String representations in deep networks

Convolutional Neural Network (CNN) features learned from ImageNet were shown to be generic and very efficient in various computer vision tasks as image classification or object recognition. However they lack flexibility to take into account variations in the spatial layout of visual elements:

  • They use a fixed input image size.
  • The coding of spatial layout is fixed and learned on the training dataset.
  • At classification step a rigid matching is performed.

We propose to represent images as as strings of pretrained CNN features. Pretrained features are extracted from the last convolution layer of the CNN and they are pooled across spatial bins to get vertical strings. Similarities between two images are then computed using new edit distance variants adapted to flexible image comparison. For example, the merge-based edit distance allows to merge similar subsequent symbols in the string.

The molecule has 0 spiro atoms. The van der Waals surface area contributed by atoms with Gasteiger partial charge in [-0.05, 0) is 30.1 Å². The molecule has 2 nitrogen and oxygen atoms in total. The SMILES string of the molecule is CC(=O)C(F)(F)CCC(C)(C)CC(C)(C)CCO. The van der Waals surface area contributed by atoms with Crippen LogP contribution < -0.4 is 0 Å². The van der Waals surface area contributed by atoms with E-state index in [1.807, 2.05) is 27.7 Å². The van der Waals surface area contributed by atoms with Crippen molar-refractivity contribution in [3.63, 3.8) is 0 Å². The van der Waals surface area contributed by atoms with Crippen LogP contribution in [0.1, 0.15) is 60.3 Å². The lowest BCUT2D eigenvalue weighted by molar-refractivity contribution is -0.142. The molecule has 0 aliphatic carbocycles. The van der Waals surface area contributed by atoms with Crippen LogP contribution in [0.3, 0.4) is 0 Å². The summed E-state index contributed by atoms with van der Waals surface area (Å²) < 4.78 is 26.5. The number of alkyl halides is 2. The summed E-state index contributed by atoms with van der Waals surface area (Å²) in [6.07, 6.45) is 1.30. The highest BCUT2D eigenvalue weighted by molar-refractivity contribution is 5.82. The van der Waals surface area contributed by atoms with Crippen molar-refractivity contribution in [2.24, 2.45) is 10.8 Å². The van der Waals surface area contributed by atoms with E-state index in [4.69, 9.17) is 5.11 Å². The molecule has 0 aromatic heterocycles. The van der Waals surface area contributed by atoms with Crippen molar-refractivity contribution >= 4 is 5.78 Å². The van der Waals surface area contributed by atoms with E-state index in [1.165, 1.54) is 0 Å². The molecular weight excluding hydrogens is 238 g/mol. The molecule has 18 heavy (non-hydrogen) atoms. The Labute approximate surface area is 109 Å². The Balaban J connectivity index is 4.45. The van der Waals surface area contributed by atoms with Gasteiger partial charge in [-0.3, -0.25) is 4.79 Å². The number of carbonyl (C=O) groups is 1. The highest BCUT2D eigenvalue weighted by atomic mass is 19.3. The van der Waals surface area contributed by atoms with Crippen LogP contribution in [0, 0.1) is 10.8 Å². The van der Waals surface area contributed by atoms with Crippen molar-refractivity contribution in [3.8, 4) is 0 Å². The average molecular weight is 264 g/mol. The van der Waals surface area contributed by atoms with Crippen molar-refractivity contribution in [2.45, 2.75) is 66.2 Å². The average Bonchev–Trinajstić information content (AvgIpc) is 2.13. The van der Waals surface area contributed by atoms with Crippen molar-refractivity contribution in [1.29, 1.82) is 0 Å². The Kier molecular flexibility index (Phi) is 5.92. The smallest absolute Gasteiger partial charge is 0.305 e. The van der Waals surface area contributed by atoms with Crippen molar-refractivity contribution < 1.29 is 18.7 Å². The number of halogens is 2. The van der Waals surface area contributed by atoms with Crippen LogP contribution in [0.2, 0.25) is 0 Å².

This representation can efficiently be used for image classification by plugging the edit distance into an SVM kernel and by training a model on the target dataset. This method outperforms state of the arts approaches where the CNN is fined tunned on the target dataset. Advantages are:

  • The use of a pre-trained CNN.
  • A single pass in feature extraction step with variable input image size.
  • Can be achieved quickly in a standard CPU.

The following figure illustrates the flexibility and relevance of image alignment provided by merge-based edit distance.


Examples of image alignments obtained by the merge-based edit distance on images extracted from Pascal VOC 2007 dataset.

C. Barat and C.Ducottet, String representations and distances in deep convolutional neural networks for image classification, Pattern Recognition, vol 54, pp 104-115, June 2016.

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